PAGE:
– July 16 – Talking to scientists gathered in Kathmandu for IPCC meeting, Nepal PM KP Sharma Oli pointed out his nation’s negligible responsibility for the looming catastrophe.
– July 18 – American tourists in a helicopter above west coast of Iceland video recorded “at least 50” dead pilot whales lying around on a remote beach.
– July 18 – Cambridge, England, the International Union for Conservation of Nature (IUCN) issued annual “Red List” of species threatened with extinction, including 25% of mammal species, 40% of amphibian species, and 34% of conifer plant species; said nature itself was “declining at rates unprecedented in human history.”
– July 21 – Fox News: Baltimore, Maryland, heat index 122F.
– July 21 – Copernicus Atmosphere Monitoring Service: Arctic wildfires at “unprecedented levels” (Mark Parrington). Fires continued across northern parts of Alaska, Canada, Greenland and Siberia, smoke covering an area larger than the European Union.
– July 25 – Heat records broken in Paris (42.6C), Germany (42.6C), Netherlands (40.7C), Belgium (40.6C), and UK (38.7C).
– July 25 – Farhan Haq, Deputy Spokesman for UN Secretary-General Antonio Guterres: “More than 25 million people have been affected by flooding due to the torrential monsoon rains in Bangladesh, India, Nepal and Myanmar ….”
– July 26, Science (journal) published a study by D. A. Sutherland on underwater melting of glaciers, “melt rates up to a hundred times larger than those predicted by theory.”
– Aug 1 – Flooding in Ajmer, India (see YouTube).
– Aug 5 – C3S acknowledged July hottest month ever globally.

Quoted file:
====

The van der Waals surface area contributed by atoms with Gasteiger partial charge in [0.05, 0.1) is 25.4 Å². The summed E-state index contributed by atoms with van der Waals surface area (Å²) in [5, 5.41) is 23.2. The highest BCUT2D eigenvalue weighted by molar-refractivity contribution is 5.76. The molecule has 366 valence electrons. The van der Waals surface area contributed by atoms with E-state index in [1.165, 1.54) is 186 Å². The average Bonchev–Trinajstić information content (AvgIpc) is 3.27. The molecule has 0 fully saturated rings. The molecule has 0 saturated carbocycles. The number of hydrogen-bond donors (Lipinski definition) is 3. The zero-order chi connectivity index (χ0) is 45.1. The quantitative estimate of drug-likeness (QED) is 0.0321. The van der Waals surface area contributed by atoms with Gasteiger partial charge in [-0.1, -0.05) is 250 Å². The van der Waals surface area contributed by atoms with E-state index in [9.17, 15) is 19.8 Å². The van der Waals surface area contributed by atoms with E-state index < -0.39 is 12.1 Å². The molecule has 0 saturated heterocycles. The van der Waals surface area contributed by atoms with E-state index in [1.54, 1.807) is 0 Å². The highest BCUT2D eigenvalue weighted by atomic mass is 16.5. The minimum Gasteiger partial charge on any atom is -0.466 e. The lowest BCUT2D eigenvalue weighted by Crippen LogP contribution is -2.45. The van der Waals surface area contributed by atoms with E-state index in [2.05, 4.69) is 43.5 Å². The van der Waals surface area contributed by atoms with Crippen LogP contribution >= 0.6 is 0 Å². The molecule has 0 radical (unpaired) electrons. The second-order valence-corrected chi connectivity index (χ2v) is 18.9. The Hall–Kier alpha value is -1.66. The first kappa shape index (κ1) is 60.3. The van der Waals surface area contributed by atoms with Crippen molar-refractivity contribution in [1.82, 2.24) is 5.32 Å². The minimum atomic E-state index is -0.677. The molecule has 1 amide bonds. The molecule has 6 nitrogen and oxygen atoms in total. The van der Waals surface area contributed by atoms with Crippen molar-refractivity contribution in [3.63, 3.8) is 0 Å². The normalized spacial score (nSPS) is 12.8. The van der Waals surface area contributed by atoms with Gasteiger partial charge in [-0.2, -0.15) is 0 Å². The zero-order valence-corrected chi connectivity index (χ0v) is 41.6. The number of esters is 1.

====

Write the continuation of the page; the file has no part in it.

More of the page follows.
– Aug 8 – Fengzhi He in Nature (journal): “Freshwater megafish … declined by more than 94% between 1970 and 2012,” megafauna down 88%. See also Caleb P. Roberts in Nature on migration patterns of birds in North American Great Plains, shifted 590 km (366 miles) north. And Phoebe Weston in The Independent (UK) on tropical fish in Nova Scotia.
– Aug 19 – Alexander G. Little in Nature: “tropical cyclones … select for more aggressive colony phenotypes in the group-living spider Anelosimus studiosus.” See also Aug 5 WSJ: climate change among reasons for steady rise in venomous snake bites in North Carolina, Georgia, Texas.
– Aug 19 – Naomi Oreskes in Scientific American: “Scientists Have Been Underestimating the Pace of Climate Change.”
– Aug 26 – Prensa Latina: “Chile suffers its worst drought in years.”
– Aug 26 – Arganda del Rey, Madrid (see YouTube).
– Aug 27 – Siberian Times: “World’s largest permafrost river dries to a record low … abnormal heat causes 2.5 metre water level drop.”
– Aug 27 – International Business Times: “state of emergency has been declared by Russian President Vladimir Putin in two Russian regions as the fires raged into an unprecedented third month.”
– Aug 27 – Straits Times: “900,000 evacuated” as “[m]ore than twice the usual rainfall for the whole of August has fallen over parts of the southern island of Kyushu over the past 48 hours.”
– Aug 28 – Washington Post: Trump lifted twenty year old logging restrictions that “barred the construction of roads in 58.5 million acres” of Alaskan rainforest, “opening it up to potential logging, energy, and mining projects.”
– Aug 28 – AfricaNews: “Half of Kenya’s 47 counties are currently battling with drought which has led to rising food insecurity and the need for government intervention.”